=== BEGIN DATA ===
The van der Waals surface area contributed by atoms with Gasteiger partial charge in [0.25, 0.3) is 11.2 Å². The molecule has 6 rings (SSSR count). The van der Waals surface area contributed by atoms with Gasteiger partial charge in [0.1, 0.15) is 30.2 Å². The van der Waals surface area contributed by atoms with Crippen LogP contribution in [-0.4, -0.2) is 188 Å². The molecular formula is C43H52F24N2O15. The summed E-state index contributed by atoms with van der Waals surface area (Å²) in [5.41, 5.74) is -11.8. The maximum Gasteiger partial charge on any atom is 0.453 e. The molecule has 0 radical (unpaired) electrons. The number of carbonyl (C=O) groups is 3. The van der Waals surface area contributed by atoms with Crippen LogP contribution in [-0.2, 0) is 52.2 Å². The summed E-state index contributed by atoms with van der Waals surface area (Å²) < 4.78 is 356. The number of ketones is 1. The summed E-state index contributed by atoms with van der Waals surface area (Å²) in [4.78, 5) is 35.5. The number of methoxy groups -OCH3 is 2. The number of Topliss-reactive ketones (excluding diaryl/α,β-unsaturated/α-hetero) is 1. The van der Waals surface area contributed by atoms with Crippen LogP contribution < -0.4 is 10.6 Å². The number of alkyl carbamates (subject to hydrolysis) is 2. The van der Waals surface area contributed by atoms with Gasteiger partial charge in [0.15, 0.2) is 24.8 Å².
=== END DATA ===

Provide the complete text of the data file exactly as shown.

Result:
The van der Waals surface area contributed by atoms with Gasteiger partial charge in [0.25, 0.3) is 11.2 Å². The molecule has 6 rings (SSSR count). The van der Waals surface area contributed by atoms with Gasteiger partial charge in [0.1, 0.15) is 30.2 Å². The van der Waals surface area contributed by atoms with Crippen LogP contribution in [-0.4, -0.2) is 188 Å². The molecular formula is C43H52F24N2O15. The summed E-state index contributed by atoms with van der Waals surface area (Å²) in [5.41, 5.74) is -11.8. The maximum Gasteiger partial charge on any atom is 0.453 e. The molecule has 0 radical (unpaired) electrons. The number of carbonyl (C=O) groups is 3. The van der Waals surface area contributed by atoms with Crippen LogP contribution in [-0.2, 0) is 52.2 Å². The summed E-state index contributed by atoms with van der Waals surface area (Å²) < 4.78 is 356. The number of ketones is 1. The summed E-state index contributed by atoms with van der Waals surface area (Å²) in [4.78, 5) is 35.5. The number of methoxy groups -OCH3 is 2. The number of Topliss-reactive ketones (excluding diaryl/α,β-unsaturated/α-hetero) is 1. The van der Waals surface area contributed by atoms with Crippen LogP contribution < -0.4 is 10.6 Å². The number of alkyl carbamates (subject to hydrolysis) is 2. The van der Waals surface area contributed by atoms with Gasteiger partial charge in [0.15, 0.2) is 24.8 Å².